Farmers' Market in Oxfordshire village of Deddington. Held on the fourth Saturday of every month. Very friendly and bustling market with 40+ stalls selling a wide range of locally sourced produce (where possible) including meats, fruit/veg, plants, cakes, breads, fish, etc. Also a lovely range...MoreHello OxonLioness Thank you for your review which describes our market perfectly! If you would like to receive a monthly update on what's on offer at the next market do use the contact form on our website. kinds regards Deddington Farmers' Market
4.5 based on 29 reviews
Popped in to this beautiful end of the 18th Century church because my friends were married her. The church is square which is unusual with an added sanctuary afterwards. There are some fabulous stained glass windows. I found the attendants a little too eager to help, but very useful as they know their jobs. Well worth spending some time here..
4.5 based on 30 reviews
We stayed for one night in our campervan. Welcoming hosts, good value, set on an interesting and pretty campsite, each pitch set apart from the other. Quiet location with a lovely dog walk. Toilets and showers were nice and clean. We live locally and definitely think this is the best site in the area for our needs and we will be going back again.
4 based on 63 reviews
This park was very close to our Hotel, Whately Hall. It was an enjoyable and restful visit. It has an aviary with a variety of birds including budgerigars. There are also tennis courts, a rose garden, bowling green and a war memorial. It was good seeing people with their dogs and parents with their children. It was so quiet being there and hard to believe it was so close to a busy main road.
4 based on 63 reviews
17th century honey coloured country house with heavy influence of Rococo plasterwork and Sanderson Miller landscapes.
It could be a disappointing visit if you don’t realise that there are only the hall and two rooms open on the ground floor and one upstairs as the family still live there and it is only open Wednesday and Saturday from 2 pm. We had just visited Upton House so it only meant driving a few miles to get there. The Guides were happy to chat and tell you about the house and family history. William Holbech was an enthusiastic collector of paintings and Italian sculptures which are on display on the walls, even the sculptures. You can have a wander round the Gardens and see the cascade of water and there are very pleasant views from the house. There is a lovely domed ceiling you can view as you go up the stairs. Because he wanted to make sure his collection was kept together the house was given to the National Trust in 1960 with an agreement that the family could live there.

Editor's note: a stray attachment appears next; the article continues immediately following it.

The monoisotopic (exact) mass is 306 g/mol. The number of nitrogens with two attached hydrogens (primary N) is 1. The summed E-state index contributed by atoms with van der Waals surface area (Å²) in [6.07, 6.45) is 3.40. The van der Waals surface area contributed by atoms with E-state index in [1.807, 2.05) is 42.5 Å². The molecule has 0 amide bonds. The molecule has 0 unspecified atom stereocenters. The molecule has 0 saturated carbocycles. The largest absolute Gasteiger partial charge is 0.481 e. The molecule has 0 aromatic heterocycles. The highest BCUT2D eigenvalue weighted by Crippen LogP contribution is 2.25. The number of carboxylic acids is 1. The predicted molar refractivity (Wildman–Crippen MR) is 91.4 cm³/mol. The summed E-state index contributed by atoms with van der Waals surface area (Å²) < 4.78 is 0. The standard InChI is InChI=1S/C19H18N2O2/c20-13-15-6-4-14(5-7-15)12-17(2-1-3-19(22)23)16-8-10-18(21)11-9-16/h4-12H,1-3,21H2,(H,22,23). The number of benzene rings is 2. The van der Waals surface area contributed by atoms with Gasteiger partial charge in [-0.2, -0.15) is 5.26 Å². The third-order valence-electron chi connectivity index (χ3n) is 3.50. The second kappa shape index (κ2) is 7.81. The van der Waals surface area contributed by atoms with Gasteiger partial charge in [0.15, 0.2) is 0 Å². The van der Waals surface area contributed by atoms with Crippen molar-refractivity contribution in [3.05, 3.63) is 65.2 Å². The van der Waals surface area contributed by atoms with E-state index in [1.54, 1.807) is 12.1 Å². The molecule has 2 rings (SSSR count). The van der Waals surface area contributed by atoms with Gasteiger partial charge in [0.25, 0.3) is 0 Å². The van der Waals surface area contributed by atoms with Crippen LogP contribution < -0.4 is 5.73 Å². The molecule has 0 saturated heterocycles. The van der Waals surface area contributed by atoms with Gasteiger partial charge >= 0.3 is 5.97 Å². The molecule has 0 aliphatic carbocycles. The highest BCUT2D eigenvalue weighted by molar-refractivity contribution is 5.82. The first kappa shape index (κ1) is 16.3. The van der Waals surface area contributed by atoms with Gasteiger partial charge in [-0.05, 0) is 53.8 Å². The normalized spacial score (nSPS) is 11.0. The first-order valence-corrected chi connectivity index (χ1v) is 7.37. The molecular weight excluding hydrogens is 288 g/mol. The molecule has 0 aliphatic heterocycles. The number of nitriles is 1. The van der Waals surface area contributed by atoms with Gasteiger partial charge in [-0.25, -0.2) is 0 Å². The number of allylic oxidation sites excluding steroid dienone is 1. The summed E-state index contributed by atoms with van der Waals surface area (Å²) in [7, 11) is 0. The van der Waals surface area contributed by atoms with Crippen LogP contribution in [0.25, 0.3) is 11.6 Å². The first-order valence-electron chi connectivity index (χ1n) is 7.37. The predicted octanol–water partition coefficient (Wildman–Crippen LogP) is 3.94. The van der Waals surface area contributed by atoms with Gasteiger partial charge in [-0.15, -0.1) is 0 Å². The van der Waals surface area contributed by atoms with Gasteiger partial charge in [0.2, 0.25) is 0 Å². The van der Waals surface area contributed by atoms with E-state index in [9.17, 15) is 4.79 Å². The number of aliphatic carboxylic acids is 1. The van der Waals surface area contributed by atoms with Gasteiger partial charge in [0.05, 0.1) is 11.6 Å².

4 based on 49 reviews
Despite some ot the reviews we visited with our two Grandsons age four and two. This place is basically a farm but now so much more and is operated by Mabel Warner aged 86 and her Son. True the farm buildings are in need of some TLC and assistance but if its back to basics your after it has it. Our two liittle lads loved the whole experience as did we. From holding baby chicks, ducks, rabbits and gerbils to the numerous animals, Playground and lovely wooded walks to the ponds. These are suffering from drought conditions at present. Plus a quarry was filled in some time ago above the farm which reduced water to replenish ponds. There were sixteen once! We had a lovely picnic and rolled tyres down the hill and boys played on Thomas the Tank Engine and various play items. Obviuosly well used but very servicable. There are Llamas, Emu's, Goats, Donkeys, Peacocks, Chickens and ducks and Geese and many more. An old tractor was a source of great fun. Please support this fine project with either cash or voluntary work. Had a long chat to Mable who is and has been a remarkable women.